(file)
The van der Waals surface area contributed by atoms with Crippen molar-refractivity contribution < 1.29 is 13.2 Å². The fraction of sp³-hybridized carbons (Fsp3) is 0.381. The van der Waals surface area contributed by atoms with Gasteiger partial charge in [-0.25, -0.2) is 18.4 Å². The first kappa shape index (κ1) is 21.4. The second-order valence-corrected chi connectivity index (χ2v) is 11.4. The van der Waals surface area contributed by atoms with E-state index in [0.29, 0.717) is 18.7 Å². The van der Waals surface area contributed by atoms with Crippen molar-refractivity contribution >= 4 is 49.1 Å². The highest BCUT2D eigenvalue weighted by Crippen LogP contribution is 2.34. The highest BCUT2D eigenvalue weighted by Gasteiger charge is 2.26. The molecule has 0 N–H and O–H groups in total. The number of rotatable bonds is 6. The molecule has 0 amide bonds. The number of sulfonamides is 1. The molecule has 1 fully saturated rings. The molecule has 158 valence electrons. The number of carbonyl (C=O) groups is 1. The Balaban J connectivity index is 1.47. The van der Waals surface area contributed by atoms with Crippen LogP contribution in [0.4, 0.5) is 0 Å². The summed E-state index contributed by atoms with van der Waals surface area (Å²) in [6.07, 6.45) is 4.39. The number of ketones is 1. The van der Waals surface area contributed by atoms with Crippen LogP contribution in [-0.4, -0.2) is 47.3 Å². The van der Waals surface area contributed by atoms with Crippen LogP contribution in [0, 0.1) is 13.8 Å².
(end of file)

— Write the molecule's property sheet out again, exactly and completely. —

The van der Waals surface area contributed by atoms with Crippen molar-refractivity contribution < 1.29 is 13.2 Å². The fraction of sp³-hybridized carbons (Fsp3) is 0.381. The van der Waals surface area contributed by atoms with Gasteiger partial charge in [-0.25, -0.2) is 18.4 Å². The first kappa shape index (κ1) is 21.4. The second-order valence-corrected chi connectivity index (χ2v) is 11.4. The van der Waals surface area contributed by atoms with E-state index in [0.29, 0.717) is 18.7 Å². The van der Waals surface area contributed by atoms with Crippen molar-refractivity contribution >= 4 is 49.1 Å². The highest BCUT2D eigenvalue weighted by Crippen LogP contribution is 2.34. The highest BCUT2D eigenvalue weighted by Gasteiger charge is 2.26. The molecule has 0 N–H and O–H groups in total. The number of rotatable bonds is 6. The molecule has 0 amide bonds. The number of sulfonamides is 1. The molecule has 1 fully saturated rings. The molecule has 158 valence electrons. The number of carbonyl (C=O) groups is 1. The Balaban J connectivity index is 1.47. The van der Waals surface area contributed by atoms with Crippen LogP contribution in [0.4, 0.5) is 0 Å². The summed E-state index contributed by atoms with van der Waals surface area (Å²) in [6.07, 6.45) is 4.39. The number of ketones is 1. The van der Waals surface area contributed by atoms with Crippen LogP contribution in [-0.4, -0.2) is 47.3 Å². The van der Waals surface area contributed by atoms with Crippen LogP contribution in [0, 0.1) is 13.8 Å².